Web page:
Did you know that the condition of your fingernails can tell you a great deal about your overall health? It’s true. Every doctor has had training in something called Physical Diagnosis, looking at and touching the body in order to get a general idea of the condition of the patient. Examples of this are palpating the abdomen, specifically the lower right quadrant. If the patient winces or says that it hurts, further testing is warranted to rule out appendicitis. Abnormal pupillary response after a head injury, look at a possible concussion. Get it?
A few months ago, I noticed that I had deep horizontal grooves going across all of my fingernails. Immediately recognizing them as Beau’s Lines, I was concerned but not scared. What in the world could have caused these lines? Then it hit me, 6 months earlier I had COVID! Understanding the mechanism, I decided to see if the indentations grew out with the nails, which they did. I was relieved that it wasn’t something more serious.
So what about YOUR fingernails? Is your body trying to tell you something? They are a great starting point for any sharp-eyed doctor who takes the time to look (assuming your nails aren’t painted or covered with acrylics that is). Some of the most common types of nail abnormalities are…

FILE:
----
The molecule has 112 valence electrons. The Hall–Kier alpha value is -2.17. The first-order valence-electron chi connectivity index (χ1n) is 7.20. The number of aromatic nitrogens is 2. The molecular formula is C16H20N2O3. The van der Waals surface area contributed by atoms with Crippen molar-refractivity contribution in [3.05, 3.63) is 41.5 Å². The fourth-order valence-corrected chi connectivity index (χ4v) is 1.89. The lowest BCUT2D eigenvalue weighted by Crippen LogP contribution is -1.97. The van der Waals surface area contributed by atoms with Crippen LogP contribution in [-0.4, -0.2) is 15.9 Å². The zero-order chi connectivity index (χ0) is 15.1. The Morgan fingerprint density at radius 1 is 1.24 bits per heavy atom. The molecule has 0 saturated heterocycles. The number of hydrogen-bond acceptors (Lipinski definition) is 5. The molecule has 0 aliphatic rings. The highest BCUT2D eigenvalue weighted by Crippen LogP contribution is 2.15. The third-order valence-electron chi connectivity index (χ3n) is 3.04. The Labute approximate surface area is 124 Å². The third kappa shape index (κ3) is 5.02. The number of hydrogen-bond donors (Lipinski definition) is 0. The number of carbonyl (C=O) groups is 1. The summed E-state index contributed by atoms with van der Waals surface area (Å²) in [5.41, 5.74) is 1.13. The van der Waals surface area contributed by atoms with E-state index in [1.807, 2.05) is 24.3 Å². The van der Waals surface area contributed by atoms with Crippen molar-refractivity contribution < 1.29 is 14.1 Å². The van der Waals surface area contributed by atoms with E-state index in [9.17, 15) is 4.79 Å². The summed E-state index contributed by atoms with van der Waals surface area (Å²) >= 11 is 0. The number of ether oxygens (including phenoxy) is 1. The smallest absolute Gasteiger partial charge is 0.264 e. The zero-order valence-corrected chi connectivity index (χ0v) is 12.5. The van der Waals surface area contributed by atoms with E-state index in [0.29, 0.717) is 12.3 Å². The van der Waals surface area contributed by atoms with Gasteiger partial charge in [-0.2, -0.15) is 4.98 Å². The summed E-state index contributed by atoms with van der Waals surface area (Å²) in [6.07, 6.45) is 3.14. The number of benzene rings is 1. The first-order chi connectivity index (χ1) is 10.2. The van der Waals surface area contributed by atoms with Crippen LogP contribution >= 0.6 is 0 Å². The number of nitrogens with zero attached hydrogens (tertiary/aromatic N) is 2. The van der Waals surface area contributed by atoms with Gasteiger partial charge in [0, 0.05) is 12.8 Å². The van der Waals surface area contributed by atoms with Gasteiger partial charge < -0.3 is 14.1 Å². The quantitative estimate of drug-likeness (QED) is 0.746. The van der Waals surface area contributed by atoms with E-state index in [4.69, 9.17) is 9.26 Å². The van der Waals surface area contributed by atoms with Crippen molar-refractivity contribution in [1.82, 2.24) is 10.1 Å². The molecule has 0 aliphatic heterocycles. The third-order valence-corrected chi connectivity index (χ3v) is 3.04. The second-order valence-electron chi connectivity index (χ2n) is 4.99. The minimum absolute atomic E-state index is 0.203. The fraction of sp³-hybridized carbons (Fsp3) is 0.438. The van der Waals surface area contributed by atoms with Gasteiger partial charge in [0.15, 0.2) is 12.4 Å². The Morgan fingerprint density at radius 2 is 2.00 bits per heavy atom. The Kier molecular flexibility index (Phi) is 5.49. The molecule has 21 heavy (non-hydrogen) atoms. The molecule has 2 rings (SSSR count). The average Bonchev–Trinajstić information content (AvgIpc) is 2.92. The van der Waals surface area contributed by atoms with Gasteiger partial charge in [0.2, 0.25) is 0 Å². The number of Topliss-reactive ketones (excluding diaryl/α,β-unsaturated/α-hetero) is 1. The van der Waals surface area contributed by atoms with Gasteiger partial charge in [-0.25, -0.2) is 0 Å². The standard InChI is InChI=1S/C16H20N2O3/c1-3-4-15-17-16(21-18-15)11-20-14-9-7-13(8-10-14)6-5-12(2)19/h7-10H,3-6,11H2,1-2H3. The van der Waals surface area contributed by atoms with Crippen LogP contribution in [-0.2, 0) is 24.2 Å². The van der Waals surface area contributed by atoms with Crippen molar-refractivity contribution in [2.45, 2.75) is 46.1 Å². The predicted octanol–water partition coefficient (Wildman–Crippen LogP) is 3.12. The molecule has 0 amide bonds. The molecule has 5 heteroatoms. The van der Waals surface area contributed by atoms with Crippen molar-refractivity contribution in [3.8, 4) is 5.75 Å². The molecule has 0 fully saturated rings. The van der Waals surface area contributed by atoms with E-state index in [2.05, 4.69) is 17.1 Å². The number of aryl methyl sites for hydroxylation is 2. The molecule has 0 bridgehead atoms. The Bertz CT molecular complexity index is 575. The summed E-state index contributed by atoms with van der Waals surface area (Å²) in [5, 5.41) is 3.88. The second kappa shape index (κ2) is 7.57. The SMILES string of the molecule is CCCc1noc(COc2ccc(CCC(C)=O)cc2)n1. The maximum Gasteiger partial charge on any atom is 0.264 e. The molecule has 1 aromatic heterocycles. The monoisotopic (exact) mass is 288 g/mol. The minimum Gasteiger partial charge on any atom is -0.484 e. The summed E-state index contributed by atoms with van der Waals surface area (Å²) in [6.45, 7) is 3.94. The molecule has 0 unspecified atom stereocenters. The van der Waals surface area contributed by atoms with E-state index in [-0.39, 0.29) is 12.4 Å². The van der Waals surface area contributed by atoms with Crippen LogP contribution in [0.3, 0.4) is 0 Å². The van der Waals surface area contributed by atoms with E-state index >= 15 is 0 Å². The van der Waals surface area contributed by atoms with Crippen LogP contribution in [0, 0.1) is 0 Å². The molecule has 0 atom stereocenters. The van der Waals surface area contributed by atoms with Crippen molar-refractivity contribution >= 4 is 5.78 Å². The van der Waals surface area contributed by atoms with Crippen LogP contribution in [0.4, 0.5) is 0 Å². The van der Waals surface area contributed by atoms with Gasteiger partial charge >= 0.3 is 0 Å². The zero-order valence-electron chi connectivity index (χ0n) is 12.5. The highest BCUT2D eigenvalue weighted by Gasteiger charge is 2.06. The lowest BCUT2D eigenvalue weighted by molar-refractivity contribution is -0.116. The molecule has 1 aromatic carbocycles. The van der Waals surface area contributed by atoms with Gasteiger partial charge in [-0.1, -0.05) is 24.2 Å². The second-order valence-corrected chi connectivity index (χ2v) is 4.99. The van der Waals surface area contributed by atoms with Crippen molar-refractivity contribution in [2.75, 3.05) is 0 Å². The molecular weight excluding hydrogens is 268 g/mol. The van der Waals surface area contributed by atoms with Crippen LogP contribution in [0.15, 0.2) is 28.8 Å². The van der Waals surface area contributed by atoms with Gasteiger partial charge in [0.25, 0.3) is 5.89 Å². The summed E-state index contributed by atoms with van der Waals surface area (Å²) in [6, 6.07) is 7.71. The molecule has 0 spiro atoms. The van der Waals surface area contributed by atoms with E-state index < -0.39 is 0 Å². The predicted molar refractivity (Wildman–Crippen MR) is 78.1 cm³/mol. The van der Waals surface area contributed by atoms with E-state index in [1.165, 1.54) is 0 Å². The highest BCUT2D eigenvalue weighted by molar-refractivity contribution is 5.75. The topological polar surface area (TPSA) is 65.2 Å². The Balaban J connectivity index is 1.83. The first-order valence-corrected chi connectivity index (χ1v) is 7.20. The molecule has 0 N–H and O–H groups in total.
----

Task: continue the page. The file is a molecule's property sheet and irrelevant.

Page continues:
Beau’s Lines are deep indentations that run across the nails. This occurs when there is an interruption to growth under the cuticle due to an injury or severe acute illness. This is also attributed to uncontrolled diabetes and peripheral vascular disease, pneumonia, high fever, and zinc deficiency.
Splinter Hemorrhages, not surprisingly, are ruptured blood vessels that look like splinters. They can result from trauma but are also linked to infective endocarditis, lupus, and IV drug use.
Koilonichia (Spoon Nails) is when the center of the nails is deeply depressed giving it a spoon-like appearance and is indicative of Iron Deficiency Anemia, Hemochromatosis (a liver condition where you absorb too much iron), Hypothyroidism, and Heart Disease.
Nail Clubbing is when the nail rises and arches toward the fingertip looking swollen. This is typically the result of low blood oxygen and may be the result of lung disease, cardiovascular disease, IBS, and liver disease.
Pitting looks like a bunch of tiny dents and is often a sign of Reiter’s Syndrome, now called Reactive Arthritis.
Terry’s Nails are when there is white discoloration beneath the nail in the nailbed, extending from the cuticle almost to the white of the nail’s tip, usually in a crescent moon shape. This is indicative of serious conditions such as congestive heart failure, kidney failure, liver disease, and diabetes.
So pay attention to your nails. Remember, you don’t always have to be in pain for there to be something wrong. Your body will let you know when it’s in trouble, you just have to know how to listen.